But despite their understated TV presence, referees play a crucial role in any NFL season.
The NFL hasn’t released official numbers about referee salaries, but the consensus is that most are paid around $201,000 a year, along with the NFL’s contributions to a 401(k) plan.
If that sounds like a lot to you, remember that the players get paid millions, and the NFL is a billion-dollar industry. A ref’s salary may seem low, in comparison.
NFL refs receive a hefty payday for a part-time gig, but that doesn’t mean their job is easy. All refs have faced their fair share of backlash when fans or players disagreed with a call. Knowing the rulebook inside and out is one thing, but making the right call in a split-second decision is another. Even if refs call each play in a game perfectly, all that the fans usually remember is the one call that they missed.
Most fans know that players that win the Super Bowl take home an impressive bonus, yet not all of them know that the same rule applies to referees.
Let’s dive into which factors affect the pay of a referee, and what their job entails:
Do Refs Work Full-Time?
Not exactly—a referee job is considered part-time. They’re paid a base salary, along with a bonus for each game that they call. Postseason games, like being a referee for the Super Bowl, earn them more money than a regular season game.
In previous years, the NFL implemented a program that hired a percentage of its referees for full-time work. Some believed that having refs work more often would help facilitate more accurate calls. However, this was abolished in 2019—today, all referees work part-time.
The NFL season only lasts for 6-7 months, which means refs are out of work for part of the year. Most refs officiate one game per week. That leaves refs with a lot of offseason downtime, in which many of them get second jobs.
NFL Referee Requirements
It takes a lot to become a ref in the NFL. The League looks for traits like:
- Peak physical condition: To keep up with NFL star athletes, referees need to stay in top shape.
- Knowledge of the rules: Referees must know all of the game’s nuances to make the right calls.
- Willingness to travel: Football games take place all over the country, which means that refs must follow them around.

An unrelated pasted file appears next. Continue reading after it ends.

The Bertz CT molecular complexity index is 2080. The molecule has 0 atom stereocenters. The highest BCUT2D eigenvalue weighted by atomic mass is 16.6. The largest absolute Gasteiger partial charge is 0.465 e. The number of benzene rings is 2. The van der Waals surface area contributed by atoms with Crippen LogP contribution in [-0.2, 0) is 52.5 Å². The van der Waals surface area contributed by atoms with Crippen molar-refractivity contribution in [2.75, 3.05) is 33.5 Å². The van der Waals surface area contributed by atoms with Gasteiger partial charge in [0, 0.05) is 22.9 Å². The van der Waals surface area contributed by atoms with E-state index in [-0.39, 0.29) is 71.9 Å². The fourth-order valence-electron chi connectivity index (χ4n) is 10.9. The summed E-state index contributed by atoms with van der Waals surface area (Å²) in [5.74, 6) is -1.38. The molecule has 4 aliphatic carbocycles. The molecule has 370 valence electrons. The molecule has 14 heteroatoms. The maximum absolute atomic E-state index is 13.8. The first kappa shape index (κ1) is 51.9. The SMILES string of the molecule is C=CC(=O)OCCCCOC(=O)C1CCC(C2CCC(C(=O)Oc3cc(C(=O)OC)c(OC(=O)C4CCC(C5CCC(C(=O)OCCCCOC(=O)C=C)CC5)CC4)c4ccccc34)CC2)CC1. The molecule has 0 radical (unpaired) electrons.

- Education: You won’t need a Ph.D. to become a referee, but a bachelor’s degree in a sports-related field helps a lot.
- Experience: Before a ref makes it to the NFL, they must spend years officiating games at the college level.
Overall, the League values consistent, neutral, and accurate referees. Despite protests from invested fans and players, refs have a pretty impressive track record when it comes to making the right calls. The rules of the NFL evolve each year, which means refs must stay up-to-date with changes. And thanks to instant replays, calls are more accurate than ever.
A football game lasts for 3 hours—a lot shorter than your average work shift. However, a ref spends most of their working time preparing for a game.
Prep work is one of the most important parts of being a referee. When the ref reaches the field, they want to have laser focus and limber muscles. Their routine involves training, exercising, studying, and honing their focus. Even after the game is finished, refs watch it back to review each call. They spend an average of 30-35 hours preparing for a game each week.
The NFL season has wrapped up for this year, but it certainly was a unique one, given that it featured the first female to officiate a Super Bowl game (Sarah Thomas).
When there’s money on the line, like when fans refer to football picks to place bets, they can become even more outraged after a missed or controversial call. Officiating NFL games is almost a thankless job—when refs are at their best, no one notices them.
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